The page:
The Genesis Project by Dennis Radeke
For the last several years I have spent a fair amount of my time working with a large number of broadcasters, media & entertainment companies, large post production houses, networks and even a film maker or two. While there is a ton of information out there about Premiere Pro CC for users of all types, I wanted to write about how the latest version of Premiere Pro is ideal for broadcasters and other media houses. Whether you’re an executive, management or a creative within a media organization, this post is my own take on how the workflows and features of Premiere Pro CC make creating and publishing media easier than ever before.
The biggest challenge is where to begin? Perhaps with some of the fundamentals of Premiere Pro and how it’s a bit different from the competition. If this is old news for you skip on down a bit and you’ll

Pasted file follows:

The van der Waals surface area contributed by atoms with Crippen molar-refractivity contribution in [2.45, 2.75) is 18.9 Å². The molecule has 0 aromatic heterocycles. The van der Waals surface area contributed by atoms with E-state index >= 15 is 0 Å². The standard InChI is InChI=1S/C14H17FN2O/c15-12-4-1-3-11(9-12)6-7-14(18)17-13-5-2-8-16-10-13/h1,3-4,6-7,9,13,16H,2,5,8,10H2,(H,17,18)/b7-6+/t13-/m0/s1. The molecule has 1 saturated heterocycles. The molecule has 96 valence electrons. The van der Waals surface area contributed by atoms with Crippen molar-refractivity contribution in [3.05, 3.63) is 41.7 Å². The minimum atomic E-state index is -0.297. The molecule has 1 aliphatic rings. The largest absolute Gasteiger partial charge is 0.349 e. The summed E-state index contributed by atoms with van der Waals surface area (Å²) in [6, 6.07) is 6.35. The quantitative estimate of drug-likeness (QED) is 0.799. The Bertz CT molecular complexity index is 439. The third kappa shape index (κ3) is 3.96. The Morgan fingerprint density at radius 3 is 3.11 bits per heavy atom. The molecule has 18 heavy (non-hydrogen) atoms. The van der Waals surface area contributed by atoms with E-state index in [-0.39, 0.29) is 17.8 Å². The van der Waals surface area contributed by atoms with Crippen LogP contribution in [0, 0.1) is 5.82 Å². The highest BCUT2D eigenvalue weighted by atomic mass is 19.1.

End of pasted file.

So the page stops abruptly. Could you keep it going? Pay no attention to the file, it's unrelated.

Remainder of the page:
- True interchange, truly cross platform: Adobe really is about not making the Operating System or the hardware platform part of your decision making process. If you like PC’s, rock on. If you’re a Mac zealot – that is cool too. PCs and Macs can work together and share projects back and forth and as for open, our FCP XML has long been recognized as pretty robust and this go around our AAF has improved greatly.
- No transcoding/rewrapping or “Adobe won’t touch your pixels”: This has always been a big one for me. Both Avid and FCP 7 (legacy) have traditionally ‘encouraged’ you to convert your source footage to either DNxHD or ProRes in order to work. That’s not a bad thing per se, it’s just a choice. If you want that choice within Adobe, that’s not a problem. However, rendering/converting/transcoding (you pick whatever word you like) always costs you time. Adobe would rather have you working with your footage as quickly as possible. Premiere Pro has a ‘resolution independent playback engine.’ Essentially, this means you can throw anything on the timeline and expect it to play within reason. read more...